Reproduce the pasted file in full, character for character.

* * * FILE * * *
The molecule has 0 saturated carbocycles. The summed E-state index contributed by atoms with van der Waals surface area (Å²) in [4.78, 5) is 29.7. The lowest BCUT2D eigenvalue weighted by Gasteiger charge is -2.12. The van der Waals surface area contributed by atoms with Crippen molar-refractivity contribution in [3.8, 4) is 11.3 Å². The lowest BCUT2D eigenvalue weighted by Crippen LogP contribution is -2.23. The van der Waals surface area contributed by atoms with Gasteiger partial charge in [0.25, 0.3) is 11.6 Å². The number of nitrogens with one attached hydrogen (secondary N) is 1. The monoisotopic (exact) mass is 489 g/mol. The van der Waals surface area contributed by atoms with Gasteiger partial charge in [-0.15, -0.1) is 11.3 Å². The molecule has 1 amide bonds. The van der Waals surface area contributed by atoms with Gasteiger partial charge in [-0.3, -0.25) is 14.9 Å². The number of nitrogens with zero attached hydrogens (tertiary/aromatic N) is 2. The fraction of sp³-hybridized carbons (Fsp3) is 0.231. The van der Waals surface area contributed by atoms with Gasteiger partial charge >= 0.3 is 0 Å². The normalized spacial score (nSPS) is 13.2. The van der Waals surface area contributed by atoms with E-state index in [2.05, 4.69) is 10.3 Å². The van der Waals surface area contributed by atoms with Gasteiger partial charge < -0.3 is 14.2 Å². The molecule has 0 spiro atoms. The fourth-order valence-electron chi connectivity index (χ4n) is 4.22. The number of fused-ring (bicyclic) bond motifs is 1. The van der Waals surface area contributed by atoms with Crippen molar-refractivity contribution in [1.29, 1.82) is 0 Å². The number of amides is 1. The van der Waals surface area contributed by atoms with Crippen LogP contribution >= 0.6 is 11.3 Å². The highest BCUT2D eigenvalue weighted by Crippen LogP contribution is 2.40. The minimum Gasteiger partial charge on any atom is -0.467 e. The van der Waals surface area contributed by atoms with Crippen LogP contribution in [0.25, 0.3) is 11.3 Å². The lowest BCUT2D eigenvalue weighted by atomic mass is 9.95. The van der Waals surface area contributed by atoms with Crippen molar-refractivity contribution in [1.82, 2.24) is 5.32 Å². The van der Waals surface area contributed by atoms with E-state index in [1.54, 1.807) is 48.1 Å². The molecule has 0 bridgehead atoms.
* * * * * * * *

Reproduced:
The molecule has 0 saturated carbocycles. The summed E-state index contributed by atoms with van der Waals surface area (Å²) in [4.78, 5) is 29.7. The lowest BCUT2D eigenvalue weighted by Gasteiger charge is -2.12. The van der Waals surface area contributed by atoms with Crippen molar-refractivity contribution in [3.8, 4) is 11.3 Å². The lowest BCUT2D eigenvalue weighted by Crippen LogP contribution is -2.23. The van der Waals surface area contributed by atoms with Gasteiger partial charge in [0.25, 0.3) is 11.6 Å². The number of nitrogens with one attached hydrogen (secondary N) is 1. The monoisotopic (exact) mass is 489 g/mol. The van der Waals surface area contributed by atoms with Gasteiger partial charge in [-0.15, -0.1) is 11.3 Å². The molecule has 1 amide bonds. The van der Waals surface area contributed by atoms with Gasteiger partial charge in [-0.3, -0.25) is 14.9 Å². The number of nitrogens with zero attached hydrogens (tertiary/aromatic N) is 2. The fraction of sp³-hybridized carbons (Fsp3) is 0.231. The van der Waals surface area contributed by atoms with Gasteiger partial charge >= 0.3 is 0 Å². The normalized spacial score (nSPS) is 13.2. The van der Waals surface area contributed by atoms with E-state index in [2.05, 4.69) is 10.3 Å². The van der Waals surface area contributed by atoms with Gasteiger partial charge < -0.3 is 14.2 Å². The molecule has 0 spiro atoms. The fourth-order valence-electron chi connectivity index (χ4n) is 4.22. The number of fused-ring (bicyclic) bond motifs is 1. The van der Waals surface area contributed by atoms with Crippen molar-refractivity contribution in [1.29, 1.82) is 0 Å². The number of amides is 1. The van der Waals surface area contributed by atoms with Crippen LogP contribution >= 0.6 is 11.3 Å². The highest BCUT2D eigenvalue weighted by Crippen LogP contribution is 2.40. The minimum Gasteiger partial charge on any atom is -0.467 e. The van der Waals surface area contributed by atoms with Crippen LogP contribution in [0.25, 0.3) is 11.3 Å². The lowest BCUT2D eigenvalue weighted by atomic mass is 9.95. The van der Waals surface area contributed by atoms with Crippen molar-refractivity contribution in [1.82, 2.24) is 5.32 Å². The van der Waals surface area contributed by atoms with E-state index in [1.54, 1.807) is 48.1 Å². The molecule has 0 bridgehead atoms.